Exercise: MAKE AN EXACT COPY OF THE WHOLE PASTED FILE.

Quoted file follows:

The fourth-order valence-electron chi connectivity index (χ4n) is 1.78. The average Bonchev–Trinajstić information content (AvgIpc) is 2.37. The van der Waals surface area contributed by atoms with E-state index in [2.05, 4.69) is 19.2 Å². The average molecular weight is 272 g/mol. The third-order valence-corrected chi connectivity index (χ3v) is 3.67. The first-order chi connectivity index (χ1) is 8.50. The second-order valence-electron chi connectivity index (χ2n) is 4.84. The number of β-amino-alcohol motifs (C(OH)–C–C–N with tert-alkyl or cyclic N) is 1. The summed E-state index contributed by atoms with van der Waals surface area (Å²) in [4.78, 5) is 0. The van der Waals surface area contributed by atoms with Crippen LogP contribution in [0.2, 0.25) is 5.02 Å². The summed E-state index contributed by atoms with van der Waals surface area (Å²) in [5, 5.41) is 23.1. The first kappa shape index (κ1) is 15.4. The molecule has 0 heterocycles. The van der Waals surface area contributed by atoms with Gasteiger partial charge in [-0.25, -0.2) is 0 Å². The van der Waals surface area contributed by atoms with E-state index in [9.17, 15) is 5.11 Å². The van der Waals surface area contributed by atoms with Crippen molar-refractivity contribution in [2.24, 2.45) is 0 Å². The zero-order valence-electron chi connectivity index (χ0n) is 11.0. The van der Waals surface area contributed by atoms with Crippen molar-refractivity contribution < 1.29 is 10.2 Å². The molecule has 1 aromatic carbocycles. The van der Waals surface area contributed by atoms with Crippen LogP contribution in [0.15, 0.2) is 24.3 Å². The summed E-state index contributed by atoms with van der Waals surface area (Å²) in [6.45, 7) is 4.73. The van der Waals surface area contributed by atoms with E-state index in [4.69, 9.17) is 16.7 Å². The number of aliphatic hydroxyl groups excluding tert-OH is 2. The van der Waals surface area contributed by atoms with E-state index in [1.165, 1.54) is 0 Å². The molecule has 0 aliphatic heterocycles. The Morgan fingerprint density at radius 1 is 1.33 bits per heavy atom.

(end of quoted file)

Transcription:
The fourth-order valence-electron chi connectivity index (χ4n) is 1.78. The average Bonchev–Trinajstić information content (AvgIpc) is 2.37. The van der Waals surface area contributed by atoms with E-state index in [2.05, 4.69) is 19.2 Å². The average molecular weight is 272 g/mol. The third-order valence-corrected chi connectivity index (χ3v) is 3.67. The first-order chi connectivity index (χ1) is 8.50. The second-order valence-electron chi connectivity index (χ2n) is 4.84. The number of β-amino-alcohol motifs (C(OH)–C–C–N with tert-alkyl or cyclic N) is 1. The summed E-state index contributed by atoms with van der Waals surface area (Å²) in [4.78, 5) is 0. The van der Waals surface area contributed by atoms with Crippen LogP contribution in [0.2, 0.25) is 5.02 Å². The summed E-state index contributed by atoms with van der Waals surface area (Å²) in [5, 5.41) is 23.1. The first kappa shape index (κ1) is 15.4. The molecule has 0 heterocycles. The van der Waals surface area contributed by atoms with Gasteiger partial charge in [-0.25, -0.2) is 0 Å². The van der Waals surface area contributed by atoms with E-state index in [9.17, 15) is 5.11 Å². The van der Waals surface area contributed by atoms with Crippen molar-refractivity contribution in [2.24, 2.45) is 0 Å². The zero-order valence-electron chi connectivity index (χ0n) is 11.0. The van der Waals surface area contributed by atoms with Crippen molar-refractivity contribution < 1.29 is 10.2 Å². The molecule has 1 aromatic carbocycles. The van der Waals surface area contributed by atoms with Crippen LogP contribution in [0.15, 0.2) is 24.3 Å². The summed E-state index contributed by atoms with van der Waals surface area (Å²) in [6.45, 7) is 4.73. The van der Waals surface area contributed by atoms with E-state index in [4.69, 9.17) is 16.7 Å². The number of aliphatic hydroxyl groups excluding tert-OH is 2. The van der Waals surface area contributed by atoms with E-state index in [1.165, 1.54) is 0 Å². The molecule has 0 aliphatic heterocycles. The Morgan fingerprint density at radius 1 is 1.33 bits per heavy atom.